Change the World is supporting Ego Lemos with his endeavour to take young Timorese and instil in them a passion for the land and a drive to make Timor-Leste a better place fore themselves and their children. The project is known as PermaYouth.
A musician, singer songwriter and environmental troubadour Ego Lemos is a remarkable man, with a remarkable voice in more ways than one.
Ego set up PERMATIL in 2000 as a local NGO concentrating on sustainable development, working with farmers, community leaders, community groups, Government staff, NGO / INGO staff, and university and school students. Providing training, information and education, the focus is on how to protect the land and environment, to manage it and use it to improve livelihoods. All training and information provided is compatible with economic, social, cultural, climatic, and environmental conditions in Timor-Leste.
PERMACULTURE = PERMANENT AGRICULTURE + PERMANENT CULTURE
Permanent Agriculture: agriculture and animal management that improves the land, provides income and produce, and is sustainable now and into the future.
Permanent Culture: working with, protecting and encouraging a strong Timorese culture and environment, and moving forward at the same time. Working with nature and people and learning from them, not against or in competition with.
Permaculture connects and integrates different ideas and techniques of living and agriculture together: houses, water supply, health, waste management, agriculture, fruit trees and tree crops, aquaculture, rivers, forests, animals, etc. It builds on traditional knowledge and the new techniques available to augment that knowledge.
With over 250 trained members spread over Timor-Leste’s 13 Districts, it also seeks to build a national movement that facilitates the appreciation and exchange of traditional knowledge from disparate communities within the country, integrating the results into a body of knowledge that will serve all Timorese into the future.
Permatil and now PermaYouth members seek to promote the ten guiding principles of permaculture applicable to all, whether living in an urban or rural environment.
1) Take personal responsibility
2) Seek cooperation, not competition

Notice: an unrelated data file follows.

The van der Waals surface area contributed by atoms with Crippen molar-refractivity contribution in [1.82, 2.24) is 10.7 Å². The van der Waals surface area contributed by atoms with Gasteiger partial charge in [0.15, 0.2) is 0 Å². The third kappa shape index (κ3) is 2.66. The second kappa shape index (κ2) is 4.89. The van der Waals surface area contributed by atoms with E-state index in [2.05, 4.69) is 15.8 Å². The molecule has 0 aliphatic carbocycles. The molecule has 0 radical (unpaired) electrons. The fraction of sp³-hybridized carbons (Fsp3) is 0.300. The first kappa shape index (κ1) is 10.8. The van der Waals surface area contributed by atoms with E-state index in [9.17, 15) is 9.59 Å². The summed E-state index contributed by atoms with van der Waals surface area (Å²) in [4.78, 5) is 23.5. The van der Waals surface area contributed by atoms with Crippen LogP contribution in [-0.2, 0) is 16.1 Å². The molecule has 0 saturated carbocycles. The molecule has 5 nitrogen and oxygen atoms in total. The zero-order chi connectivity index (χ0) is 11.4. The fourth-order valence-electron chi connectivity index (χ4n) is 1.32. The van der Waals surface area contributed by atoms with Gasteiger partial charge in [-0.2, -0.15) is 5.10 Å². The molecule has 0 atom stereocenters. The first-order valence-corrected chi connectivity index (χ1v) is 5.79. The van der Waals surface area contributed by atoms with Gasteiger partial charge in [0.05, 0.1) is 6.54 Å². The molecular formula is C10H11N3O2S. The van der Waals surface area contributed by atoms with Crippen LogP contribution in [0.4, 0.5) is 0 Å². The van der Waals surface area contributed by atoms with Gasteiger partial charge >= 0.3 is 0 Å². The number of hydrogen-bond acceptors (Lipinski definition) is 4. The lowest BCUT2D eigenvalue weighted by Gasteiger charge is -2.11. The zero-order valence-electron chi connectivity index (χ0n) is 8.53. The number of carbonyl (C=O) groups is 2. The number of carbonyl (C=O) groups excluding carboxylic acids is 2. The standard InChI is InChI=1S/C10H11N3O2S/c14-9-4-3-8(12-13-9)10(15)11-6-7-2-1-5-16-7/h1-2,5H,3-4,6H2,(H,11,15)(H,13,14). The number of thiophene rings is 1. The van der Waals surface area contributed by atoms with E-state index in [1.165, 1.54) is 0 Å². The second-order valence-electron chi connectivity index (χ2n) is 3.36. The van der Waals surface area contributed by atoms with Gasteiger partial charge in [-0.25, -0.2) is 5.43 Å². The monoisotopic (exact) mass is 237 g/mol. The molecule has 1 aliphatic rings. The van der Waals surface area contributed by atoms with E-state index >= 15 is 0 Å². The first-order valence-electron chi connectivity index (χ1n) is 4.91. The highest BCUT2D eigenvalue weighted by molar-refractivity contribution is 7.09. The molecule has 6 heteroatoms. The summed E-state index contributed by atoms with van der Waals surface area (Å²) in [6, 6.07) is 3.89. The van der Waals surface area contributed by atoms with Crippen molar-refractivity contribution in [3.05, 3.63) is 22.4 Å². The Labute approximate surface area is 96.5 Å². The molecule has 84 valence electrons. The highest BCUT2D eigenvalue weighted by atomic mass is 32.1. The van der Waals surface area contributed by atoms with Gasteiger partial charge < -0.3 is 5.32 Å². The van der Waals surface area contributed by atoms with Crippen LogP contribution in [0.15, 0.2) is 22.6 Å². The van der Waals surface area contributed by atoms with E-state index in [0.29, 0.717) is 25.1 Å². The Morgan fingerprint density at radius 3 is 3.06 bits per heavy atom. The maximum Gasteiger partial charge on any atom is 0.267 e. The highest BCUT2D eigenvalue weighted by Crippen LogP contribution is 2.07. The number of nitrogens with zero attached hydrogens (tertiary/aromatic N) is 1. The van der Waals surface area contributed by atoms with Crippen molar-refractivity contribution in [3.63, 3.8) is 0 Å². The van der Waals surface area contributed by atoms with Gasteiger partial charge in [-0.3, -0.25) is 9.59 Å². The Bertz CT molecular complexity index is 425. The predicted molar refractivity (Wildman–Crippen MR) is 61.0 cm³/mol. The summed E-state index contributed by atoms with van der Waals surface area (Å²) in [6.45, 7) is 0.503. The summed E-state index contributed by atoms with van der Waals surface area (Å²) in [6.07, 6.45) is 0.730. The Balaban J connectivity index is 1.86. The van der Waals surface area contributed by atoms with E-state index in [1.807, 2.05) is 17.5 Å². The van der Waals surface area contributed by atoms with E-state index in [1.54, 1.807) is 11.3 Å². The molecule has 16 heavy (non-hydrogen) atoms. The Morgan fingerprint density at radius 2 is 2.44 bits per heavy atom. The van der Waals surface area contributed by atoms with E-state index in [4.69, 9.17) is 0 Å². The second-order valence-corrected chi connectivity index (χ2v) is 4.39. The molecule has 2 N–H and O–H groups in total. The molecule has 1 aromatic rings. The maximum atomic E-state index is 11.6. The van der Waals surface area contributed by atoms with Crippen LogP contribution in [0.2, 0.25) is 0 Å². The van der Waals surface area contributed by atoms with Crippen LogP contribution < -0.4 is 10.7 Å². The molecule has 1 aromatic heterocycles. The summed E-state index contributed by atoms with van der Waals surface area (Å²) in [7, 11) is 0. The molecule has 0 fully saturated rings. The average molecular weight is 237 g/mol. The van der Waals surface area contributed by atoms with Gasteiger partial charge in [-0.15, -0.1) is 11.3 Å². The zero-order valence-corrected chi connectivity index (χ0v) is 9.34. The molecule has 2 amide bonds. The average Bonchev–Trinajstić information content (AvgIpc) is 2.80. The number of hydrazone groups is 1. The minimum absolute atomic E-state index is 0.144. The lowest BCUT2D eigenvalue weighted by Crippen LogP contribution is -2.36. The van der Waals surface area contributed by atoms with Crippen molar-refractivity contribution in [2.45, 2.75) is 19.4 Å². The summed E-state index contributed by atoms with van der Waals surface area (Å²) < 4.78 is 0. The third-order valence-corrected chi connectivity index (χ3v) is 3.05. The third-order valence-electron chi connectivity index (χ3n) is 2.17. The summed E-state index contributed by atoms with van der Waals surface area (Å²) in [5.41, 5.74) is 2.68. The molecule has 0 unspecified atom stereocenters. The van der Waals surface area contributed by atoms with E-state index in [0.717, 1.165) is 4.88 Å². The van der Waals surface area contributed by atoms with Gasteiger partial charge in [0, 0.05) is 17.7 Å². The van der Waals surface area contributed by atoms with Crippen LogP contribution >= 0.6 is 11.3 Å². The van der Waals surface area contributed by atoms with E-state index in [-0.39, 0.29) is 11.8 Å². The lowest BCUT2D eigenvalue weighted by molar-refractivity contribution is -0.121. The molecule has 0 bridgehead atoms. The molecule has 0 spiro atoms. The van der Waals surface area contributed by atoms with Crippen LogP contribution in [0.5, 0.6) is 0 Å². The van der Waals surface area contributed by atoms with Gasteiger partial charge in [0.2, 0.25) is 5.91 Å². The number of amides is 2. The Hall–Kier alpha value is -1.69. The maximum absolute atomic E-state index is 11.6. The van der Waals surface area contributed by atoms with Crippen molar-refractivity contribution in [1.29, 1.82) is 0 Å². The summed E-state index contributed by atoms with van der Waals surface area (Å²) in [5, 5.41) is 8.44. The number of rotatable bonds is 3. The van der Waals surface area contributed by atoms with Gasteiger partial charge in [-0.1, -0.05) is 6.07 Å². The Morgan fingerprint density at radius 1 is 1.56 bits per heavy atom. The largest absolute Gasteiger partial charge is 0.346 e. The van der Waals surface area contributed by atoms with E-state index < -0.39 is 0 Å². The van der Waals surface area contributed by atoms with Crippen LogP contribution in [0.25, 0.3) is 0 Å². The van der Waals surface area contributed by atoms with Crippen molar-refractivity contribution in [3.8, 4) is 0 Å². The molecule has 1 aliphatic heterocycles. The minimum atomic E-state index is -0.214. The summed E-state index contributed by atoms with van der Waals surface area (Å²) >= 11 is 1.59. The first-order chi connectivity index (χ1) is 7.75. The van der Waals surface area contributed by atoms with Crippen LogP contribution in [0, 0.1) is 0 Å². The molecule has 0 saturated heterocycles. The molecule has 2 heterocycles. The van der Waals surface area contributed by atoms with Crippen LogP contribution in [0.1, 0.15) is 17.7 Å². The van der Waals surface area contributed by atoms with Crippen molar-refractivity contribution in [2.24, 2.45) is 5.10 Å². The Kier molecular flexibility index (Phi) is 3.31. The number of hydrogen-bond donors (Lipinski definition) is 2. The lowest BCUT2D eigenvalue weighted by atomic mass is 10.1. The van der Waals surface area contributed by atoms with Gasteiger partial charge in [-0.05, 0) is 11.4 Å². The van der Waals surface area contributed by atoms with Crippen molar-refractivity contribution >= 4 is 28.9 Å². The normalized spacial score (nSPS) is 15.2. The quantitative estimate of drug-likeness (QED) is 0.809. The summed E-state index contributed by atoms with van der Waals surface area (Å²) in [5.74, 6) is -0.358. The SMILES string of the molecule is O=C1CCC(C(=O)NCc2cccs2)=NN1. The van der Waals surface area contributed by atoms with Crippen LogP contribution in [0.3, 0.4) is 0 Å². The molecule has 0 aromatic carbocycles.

3) See the solution, not the problem
4) Know that quality makes economic sense
5) Know that energy efficient systems make all sorts of sense
6) Work smart, not hard
7) Minimize waste
8) Work toward integrated systems
9) Seek diversity
10) Enjoy the benefits of beauty and function
This short film is a sensation!
We spent 10 days in Lospalos working with an enthusiastic group of young people, to build a media centre, equip it and to train them in all aspects of film making.
To train them we asked them what story they would like to tell and they came up with a positive drama based on a young boy they called Chau’u Polo. It’s about a poor smelly schoolboy who is teased at school but who later in life becomes a local hero being very successful. And how does he get to be so successful? Through wisdom given to him by a very lage crocodile who befriends him whilst fishing one day!
Okay so how do we film dialogue between a young boy and a crocodile with no special effects, in remote Timor Leste and ‘no speaka da lingo’? Simple the young people reply. We ask La Fiek (Grandfather Crocodile) to come to us and put in an appearance. So we did and so he did.
We believe this film is the first fictional drama short ever written, filmed, edited and screened by locals all in Tetun. The music is also 100% local with one song recorded on ‘the street’ outside the house we stayed in and the other written and sung by a young lad all in Fataluku. Fataluku is one of the many languages of East Timor, and is spoken in and around the town of Lospalos, in the Lautem district with about 35,000 speakers. As Fataluku is a Papuan language, it is very different from Tetun and most other languages of East Timor, which are Austronesian languages.
THE MAKING OF CHAU’O POLO – A short ‘behind the scenes’ look at the fun we had with the young people of Lospalos Timor Leste as we trained them in all aspects of film making.
The result was a 15 minute short film they titled Chau’u Polo, which as far as we can make out means something like ‘baldy or baldhead!’
We spent 10 days filming this fictional drama created and written from scratch. It’s about a poor smelly schoolboy who is teased at school but who later in life becomes a local hero by being very successful. And how does he get to be so successful? Through wisdom given to him by a very large crocodile who befriends him whilst fishing one day!
We believe this film is the first fictional short film ever written, filmed, edited and screened by locals all in Tetun. The music is also 100% local with one song recorded on ‘the street’ outside the house we stayed in. The other song is written and sung by a young lad all in Fataluku. Fataluku is one of the many languages of East Timor, and is spoken in and around the town of Lospalos, in the Lautem district with about 35,000 speakers. As Fataluku is a Papuan language, it is very different from Tetun and most other languages of East Timor, which are Austronesian languages.
Thanks so much to Paulo Almeida and Sol Nation for the use of their cool music track.
“I dare to believe that little old me can make a difference in the world. If I can do it…anyone can do it!”
Change the World founder and film producer Anne Tindall shares her vision for the company, the story to date and the journey still to come.
Change the World is working closely with a small community in Lospalos in Timor-Leste where the company has raised funds to build a much needed sustainability and cultural centre…to give the community a chance to make some money, create new jobs and help lift them out of the poverty cycle.
Change the World will then work around the globe undertaking similar projects in: